US Army Air Service Fokker T-2
First Albuquerque Visit: 1923
The Fokker F.IV was an airliner designed in the Netherlands in the early 1920s. Only two were made, both for the United States Army Air Service, and was designated the T-2.
One of the T-2s, A.S. 64233, was used for several long-distance flights across the United States. Piloted by Lieutenant Oakley G. Kelly, and Lieutenant John A. Macready, the aircraft was specially modified to carry more fuel and had a connecting doorway installed between the cabin and cockpit so that the pilots could take turns flying and resting. Additional controls were also installed to facilitate the handover between pilots.
In 2 May 1923, the aircraft left New York to make another attempt at a transcontinental flight. After traveling for 26 hours and 50 minutes and covering 2,521 miles, the plane arrived in San Diego on 3 May, becoming the first nonstop transcontinental flight across the country.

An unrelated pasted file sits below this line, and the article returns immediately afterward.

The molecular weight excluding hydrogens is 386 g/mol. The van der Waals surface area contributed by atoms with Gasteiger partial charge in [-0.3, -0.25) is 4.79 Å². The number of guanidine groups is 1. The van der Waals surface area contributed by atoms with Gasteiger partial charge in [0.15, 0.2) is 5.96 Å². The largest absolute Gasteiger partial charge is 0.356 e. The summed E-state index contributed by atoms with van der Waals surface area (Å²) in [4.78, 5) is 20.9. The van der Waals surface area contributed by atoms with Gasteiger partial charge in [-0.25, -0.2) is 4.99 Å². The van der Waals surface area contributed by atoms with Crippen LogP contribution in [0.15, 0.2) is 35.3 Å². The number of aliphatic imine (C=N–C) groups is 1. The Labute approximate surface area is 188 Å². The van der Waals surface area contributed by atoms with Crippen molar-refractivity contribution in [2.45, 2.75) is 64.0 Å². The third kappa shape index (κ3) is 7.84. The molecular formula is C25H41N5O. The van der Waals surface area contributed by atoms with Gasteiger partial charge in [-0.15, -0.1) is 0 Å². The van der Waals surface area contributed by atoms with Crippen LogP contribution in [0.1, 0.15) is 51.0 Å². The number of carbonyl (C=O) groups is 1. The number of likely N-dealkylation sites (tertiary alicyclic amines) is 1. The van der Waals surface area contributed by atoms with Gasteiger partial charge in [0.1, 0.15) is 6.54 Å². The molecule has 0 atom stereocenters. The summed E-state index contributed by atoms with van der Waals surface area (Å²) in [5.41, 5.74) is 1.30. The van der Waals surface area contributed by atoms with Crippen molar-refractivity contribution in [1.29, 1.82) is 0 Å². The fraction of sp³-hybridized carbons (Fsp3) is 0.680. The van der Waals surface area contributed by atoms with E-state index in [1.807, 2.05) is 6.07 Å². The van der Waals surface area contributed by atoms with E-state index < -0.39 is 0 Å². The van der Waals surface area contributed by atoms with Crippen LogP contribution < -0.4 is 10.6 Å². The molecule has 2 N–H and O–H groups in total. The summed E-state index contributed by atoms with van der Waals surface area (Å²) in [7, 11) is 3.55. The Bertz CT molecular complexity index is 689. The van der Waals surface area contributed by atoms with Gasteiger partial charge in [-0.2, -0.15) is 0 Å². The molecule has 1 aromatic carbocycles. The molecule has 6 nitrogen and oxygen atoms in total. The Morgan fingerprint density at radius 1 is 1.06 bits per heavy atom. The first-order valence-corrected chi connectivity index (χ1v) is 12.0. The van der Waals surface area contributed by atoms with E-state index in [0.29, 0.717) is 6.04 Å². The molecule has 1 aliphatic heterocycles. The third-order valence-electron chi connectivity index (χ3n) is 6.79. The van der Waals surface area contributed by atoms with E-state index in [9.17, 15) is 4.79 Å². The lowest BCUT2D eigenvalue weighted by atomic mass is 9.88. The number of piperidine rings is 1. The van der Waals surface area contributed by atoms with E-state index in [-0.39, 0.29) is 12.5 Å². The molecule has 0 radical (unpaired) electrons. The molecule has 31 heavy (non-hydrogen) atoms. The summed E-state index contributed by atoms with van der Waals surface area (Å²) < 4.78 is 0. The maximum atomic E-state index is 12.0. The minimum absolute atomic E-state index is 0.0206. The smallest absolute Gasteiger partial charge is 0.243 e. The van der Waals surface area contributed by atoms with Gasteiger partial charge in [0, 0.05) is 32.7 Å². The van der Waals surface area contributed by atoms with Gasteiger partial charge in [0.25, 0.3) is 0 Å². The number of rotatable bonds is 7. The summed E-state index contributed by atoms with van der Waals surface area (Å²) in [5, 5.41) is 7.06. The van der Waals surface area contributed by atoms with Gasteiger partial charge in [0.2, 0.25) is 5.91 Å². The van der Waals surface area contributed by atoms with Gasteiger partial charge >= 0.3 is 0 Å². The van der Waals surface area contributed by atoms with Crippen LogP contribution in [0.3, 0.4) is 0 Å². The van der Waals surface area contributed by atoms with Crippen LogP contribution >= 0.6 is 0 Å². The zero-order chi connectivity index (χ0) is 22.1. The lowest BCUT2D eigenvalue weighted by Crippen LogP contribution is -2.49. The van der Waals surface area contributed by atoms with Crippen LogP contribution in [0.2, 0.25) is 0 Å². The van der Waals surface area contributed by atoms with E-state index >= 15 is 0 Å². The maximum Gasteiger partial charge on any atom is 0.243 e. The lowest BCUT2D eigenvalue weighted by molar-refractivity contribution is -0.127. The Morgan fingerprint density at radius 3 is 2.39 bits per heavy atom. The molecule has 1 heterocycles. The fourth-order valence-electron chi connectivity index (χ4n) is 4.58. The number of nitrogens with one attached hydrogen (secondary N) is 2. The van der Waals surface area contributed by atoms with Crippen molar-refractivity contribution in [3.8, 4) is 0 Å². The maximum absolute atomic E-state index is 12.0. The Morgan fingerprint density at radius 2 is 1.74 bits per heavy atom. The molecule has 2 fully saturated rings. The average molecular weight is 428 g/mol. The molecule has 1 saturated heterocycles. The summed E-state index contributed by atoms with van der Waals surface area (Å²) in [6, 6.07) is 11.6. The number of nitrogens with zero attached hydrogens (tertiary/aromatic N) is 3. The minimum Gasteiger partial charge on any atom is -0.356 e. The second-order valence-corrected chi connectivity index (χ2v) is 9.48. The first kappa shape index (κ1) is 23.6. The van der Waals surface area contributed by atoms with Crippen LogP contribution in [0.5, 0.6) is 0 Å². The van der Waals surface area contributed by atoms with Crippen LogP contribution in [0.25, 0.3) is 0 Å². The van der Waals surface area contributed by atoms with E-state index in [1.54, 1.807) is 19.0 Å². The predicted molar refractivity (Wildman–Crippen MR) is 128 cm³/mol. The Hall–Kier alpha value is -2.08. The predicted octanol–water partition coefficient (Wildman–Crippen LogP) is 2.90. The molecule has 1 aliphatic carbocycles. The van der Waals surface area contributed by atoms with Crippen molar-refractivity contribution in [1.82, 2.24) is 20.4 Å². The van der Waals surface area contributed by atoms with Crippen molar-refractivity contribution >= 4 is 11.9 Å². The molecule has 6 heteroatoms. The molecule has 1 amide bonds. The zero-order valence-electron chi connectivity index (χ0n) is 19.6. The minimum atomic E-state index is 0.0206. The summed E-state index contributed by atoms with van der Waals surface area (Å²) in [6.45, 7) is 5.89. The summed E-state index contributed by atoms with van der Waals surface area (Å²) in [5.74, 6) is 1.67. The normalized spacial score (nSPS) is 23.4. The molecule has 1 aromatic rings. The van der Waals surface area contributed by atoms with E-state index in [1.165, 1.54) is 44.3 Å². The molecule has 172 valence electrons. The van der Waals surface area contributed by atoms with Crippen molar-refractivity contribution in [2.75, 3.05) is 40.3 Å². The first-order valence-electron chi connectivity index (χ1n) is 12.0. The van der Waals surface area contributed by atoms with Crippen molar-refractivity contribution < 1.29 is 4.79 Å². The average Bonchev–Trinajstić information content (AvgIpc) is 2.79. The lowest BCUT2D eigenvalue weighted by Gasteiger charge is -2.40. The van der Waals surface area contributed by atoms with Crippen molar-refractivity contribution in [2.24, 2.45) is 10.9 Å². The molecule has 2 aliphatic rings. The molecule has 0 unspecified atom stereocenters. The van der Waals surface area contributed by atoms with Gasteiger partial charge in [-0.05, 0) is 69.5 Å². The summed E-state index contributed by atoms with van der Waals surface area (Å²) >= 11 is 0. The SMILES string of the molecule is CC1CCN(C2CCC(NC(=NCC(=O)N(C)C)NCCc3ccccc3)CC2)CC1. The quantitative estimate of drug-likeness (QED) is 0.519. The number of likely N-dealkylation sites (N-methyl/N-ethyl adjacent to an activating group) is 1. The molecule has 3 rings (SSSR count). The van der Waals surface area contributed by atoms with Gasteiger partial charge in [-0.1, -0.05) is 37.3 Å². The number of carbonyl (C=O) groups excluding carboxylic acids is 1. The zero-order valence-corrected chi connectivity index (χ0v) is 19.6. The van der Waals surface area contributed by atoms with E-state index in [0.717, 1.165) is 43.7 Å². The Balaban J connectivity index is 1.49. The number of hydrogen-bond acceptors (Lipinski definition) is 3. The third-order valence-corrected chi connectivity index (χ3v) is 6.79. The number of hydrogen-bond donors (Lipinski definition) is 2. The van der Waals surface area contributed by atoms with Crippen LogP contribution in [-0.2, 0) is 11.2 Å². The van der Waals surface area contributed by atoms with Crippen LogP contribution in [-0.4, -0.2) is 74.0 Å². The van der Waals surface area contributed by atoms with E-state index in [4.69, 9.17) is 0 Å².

The aircraft flew over a cloud layer in Texas and Oklahoma along with eastern New Mexico’s Tucumcari and Santa Rosa. As the clouds cleared the aircraft flew over Manzano Mountains within sight of the City of Albuquerque on May 3. This gave the pilots a chance for a visual fix after dawn upon seeing the Rio Grande valley between Albuquerque and Los Lunas as it continued on to San Diego, California.
This aircraft is preserved and on display at the Smithsonian National Air and Space Museum.
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